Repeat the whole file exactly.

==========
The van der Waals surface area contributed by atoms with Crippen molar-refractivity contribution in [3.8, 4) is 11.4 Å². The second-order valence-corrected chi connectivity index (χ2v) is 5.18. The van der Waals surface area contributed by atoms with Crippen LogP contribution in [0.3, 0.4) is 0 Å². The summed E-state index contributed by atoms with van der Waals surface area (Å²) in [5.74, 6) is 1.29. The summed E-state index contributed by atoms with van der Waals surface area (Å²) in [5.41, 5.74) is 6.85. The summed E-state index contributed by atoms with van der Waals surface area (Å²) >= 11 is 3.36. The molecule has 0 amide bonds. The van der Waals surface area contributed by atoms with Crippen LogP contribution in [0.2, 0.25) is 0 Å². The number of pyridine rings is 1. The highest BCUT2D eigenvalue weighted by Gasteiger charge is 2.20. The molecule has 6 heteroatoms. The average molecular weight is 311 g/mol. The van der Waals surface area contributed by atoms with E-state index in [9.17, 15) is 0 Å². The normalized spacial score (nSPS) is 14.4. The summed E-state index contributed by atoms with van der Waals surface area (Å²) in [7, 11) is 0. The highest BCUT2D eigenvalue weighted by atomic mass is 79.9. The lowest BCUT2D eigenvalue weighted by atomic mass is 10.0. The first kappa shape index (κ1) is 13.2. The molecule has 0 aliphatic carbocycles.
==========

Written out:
The van der Waals surface area contributed by atoms with Crippen molar-refractivity contribution in [3.8, 4) is 11.4 Å². The second-order valence-corrected chi connectivity index (χ2v) is 5.18. The van der Waals surface area contributed by atoms with Crippen LogP contribution in [0.3, 0.4) is 0 Å². The summed E-state index contributed by atoms with van der Waals surface area (Å²) in [5.74, 6) is 1.29. The summed E-state index contributed by atoms with van der Waals surface area (Å²) in [5.41, 5.74) is 6.85. The summed E-state index contributed by atoms with van der Waals surface area (Å²) >= 11 is 3.36. The molecule has 0 amide bonds. The van der Waals surface area contributed by atoms with Crippen LogP contribution in [0.2, 0.25) is 0 Å². The number of pyridine rings is 1. The highest BCUT2D eigenvalue weighted by Gasteiger charge is 2.20. The molecule has 6 heteroatoms. The average molecular weight is 311 g/mol. The van der Waals surface area contributed by atoms with E-state index in [9.17, 15) is 0 Å². The normalized spacial score (nSPS) is 14.4. The summed E-state index contributed by atoms with van der Waals surface area (Å²) in [7, 11) is 0. The highest BCUT2D eigenvalue weighted by atomic mass is 79.9. The lowest BCUT2D eigenvalue weighted by atomic mass is 10.0. The first kappa shape index (κ1) is 13.2. The molecule has 0 aliphatic carbocycles.